by SolitaryMan (538416) on Wednesday May 16, 2007 @05:59AM (#19142773) Homepage Journal

    The Google Adwords campaign cost $23 in total, which works out to $0.06 per infection had the site actually been malicious."

    Not exactly.

    $0.06 per infection attempt, which is obviously not the same thing.

  • by nyctopterus (717502) on Wednesday May 16, 2007 @06:10AM (#19142811) Homepage
    And of that tiny percentage how many were Windows users taking the fairly safe bet that the ad didn't do what it said?
  • by gazbo (517111) on Wednesday May 16, 2007 @06:13AM (#19142839)
    Hell, if I saw that link I'd click on it for sure. Well, I might drop to Cygwin and use lynx "just in case", but there's no way I'd not investigate such a link.
  • by Torodung (31985) on Wednesday May 16, 2007 @06:14AM (#19142847) Journal
    I once explained that browser security is almost entirely determined by the user. This proves it. I wouldn't trust that 0.16% with a pocket calculator, let alone a computer!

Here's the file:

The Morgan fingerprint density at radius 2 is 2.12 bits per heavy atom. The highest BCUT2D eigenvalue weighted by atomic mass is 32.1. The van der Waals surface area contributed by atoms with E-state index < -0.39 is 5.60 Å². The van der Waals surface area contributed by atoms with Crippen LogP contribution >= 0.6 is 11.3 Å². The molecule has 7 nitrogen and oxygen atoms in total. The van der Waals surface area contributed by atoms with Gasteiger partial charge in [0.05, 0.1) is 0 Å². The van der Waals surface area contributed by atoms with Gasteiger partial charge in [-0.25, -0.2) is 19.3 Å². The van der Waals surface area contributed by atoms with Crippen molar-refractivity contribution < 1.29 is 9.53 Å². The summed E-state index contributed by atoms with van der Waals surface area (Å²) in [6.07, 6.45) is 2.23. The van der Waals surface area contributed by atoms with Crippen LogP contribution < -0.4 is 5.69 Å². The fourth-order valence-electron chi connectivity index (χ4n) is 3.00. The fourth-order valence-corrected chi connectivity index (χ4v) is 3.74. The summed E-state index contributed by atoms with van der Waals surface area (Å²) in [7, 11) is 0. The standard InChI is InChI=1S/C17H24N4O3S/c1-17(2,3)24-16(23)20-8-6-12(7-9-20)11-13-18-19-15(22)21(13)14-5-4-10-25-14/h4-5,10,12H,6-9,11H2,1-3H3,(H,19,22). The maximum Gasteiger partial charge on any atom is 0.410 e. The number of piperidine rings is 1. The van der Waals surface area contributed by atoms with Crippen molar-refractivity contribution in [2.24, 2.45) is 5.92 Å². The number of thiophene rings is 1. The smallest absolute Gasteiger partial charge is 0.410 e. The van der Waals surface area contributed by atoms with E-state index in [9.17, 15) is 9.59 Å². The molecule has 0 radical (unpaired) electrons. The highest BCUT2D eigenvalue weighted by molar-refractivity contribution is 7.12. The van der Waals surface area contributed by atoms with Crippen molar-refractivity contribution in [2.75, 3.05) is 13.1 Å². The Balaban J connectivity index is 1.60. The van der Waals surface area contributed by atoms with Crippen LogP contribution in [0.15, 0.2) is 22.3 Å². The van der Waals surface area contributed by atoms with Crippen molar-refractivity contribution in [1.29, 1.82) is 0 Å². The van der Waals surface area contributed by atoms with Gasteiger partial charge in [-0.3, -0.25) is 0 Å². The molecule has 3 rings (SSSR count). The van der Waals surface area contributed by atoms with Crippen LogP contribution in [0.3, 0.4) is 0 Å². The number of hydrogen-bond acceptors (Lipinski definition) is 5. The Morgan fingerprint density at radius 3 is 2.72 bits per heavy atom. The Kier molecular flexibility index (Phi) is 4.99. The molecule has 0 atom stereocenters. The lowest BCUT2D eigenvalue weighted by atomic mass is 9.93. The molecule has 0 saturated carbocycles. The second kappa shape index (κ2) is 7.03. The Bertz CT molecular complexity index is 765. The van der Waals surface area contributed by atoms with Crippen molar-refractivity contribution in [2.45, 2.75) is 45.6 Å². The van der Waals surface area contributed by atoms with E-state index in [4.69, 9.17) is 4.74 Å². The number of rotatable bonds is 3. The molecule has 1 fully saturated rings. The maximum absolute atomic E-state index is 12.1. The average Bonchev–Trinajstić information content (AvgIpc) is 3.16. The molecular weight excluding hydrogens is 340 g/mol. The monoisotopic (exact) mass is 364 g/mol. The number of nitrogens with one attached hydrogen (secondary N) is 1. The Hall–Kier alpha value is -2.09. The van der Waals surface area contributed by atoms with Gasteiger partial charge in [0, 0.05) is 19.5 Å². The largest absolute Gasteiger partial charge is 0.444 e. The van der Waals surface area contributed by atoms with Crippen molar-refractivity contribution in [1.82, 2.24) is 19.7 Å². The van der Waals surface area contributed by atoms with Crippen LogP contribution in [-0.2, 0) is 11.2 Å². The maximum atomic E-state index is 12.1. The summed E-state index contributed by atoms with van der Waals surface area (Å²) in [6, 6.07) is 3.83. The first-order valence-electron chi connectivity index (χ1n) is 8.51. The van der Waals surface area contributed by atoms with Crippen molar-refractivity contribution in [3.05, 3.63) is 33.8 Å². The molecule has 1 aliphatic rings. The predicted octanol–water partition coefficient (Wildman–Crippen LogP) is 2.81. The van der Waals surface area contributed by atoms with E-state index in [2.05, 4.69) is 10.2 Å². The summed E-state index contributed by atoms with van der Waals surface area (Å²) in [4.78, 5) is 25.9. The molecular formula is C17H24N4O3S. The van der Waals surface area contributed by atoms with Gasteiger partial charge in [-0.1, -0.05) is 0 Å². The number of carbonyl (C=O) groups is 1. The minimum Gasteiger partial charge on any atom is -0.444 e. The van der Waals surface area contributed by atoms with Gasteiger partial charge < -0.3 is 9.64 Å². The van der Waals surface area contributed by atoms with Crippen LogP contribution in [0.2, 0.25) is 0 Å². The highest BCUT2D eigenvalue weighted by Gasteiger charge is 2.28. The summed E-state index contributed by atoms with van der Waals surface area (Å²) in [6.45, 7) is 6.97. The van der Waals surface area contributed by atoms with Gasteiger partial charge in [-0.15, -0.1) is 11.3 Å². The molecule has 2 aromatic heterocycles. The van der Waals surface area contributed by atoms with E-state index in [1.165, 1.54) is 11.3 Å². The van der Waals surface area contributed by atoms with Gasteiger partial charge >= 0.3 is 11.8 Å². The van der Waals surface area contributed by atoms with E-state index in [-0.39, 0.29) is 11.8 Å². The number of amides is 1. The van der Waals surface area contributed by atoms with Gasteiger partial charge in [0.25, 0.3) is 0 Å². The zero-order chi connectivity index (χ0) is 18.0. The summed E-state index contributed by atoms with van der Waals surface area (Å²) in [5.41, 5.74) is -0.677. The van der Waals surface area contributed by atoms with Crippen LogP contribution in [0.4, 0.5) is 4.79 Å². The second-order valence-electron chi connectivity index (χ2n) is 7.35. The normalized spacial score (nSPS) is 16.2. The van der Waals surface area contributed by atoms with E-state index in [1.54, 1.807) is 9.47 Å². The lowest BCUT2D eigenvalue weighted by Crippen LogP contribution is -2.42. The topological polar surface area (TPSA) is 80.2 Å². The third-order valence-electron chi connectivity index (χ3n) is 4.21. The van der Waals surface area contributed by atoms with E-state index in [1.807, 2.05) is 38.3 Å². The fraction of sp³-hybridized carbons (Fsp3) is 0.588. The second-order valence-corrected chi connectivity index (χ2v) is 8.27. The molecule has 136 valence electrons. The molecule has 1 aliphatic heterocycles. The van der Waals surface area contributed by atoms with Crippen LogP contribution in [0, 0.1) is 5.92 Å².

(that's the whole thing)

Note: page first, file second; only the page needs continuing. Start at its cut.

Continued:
You can't write code or design software that will secure "stupid." Firefox and Linux are certainly easier to secure, and they have a better security model, but they aren't idiot proof.

    If those folks were using an abacus, they'd probably get their head stuck in it! <G>

    --
    Toro
  • Idiots ? (Score:2, Insightful)

    by Anonymous Coward on Wednesday May 16, 2007 @06:15AM (#19142855)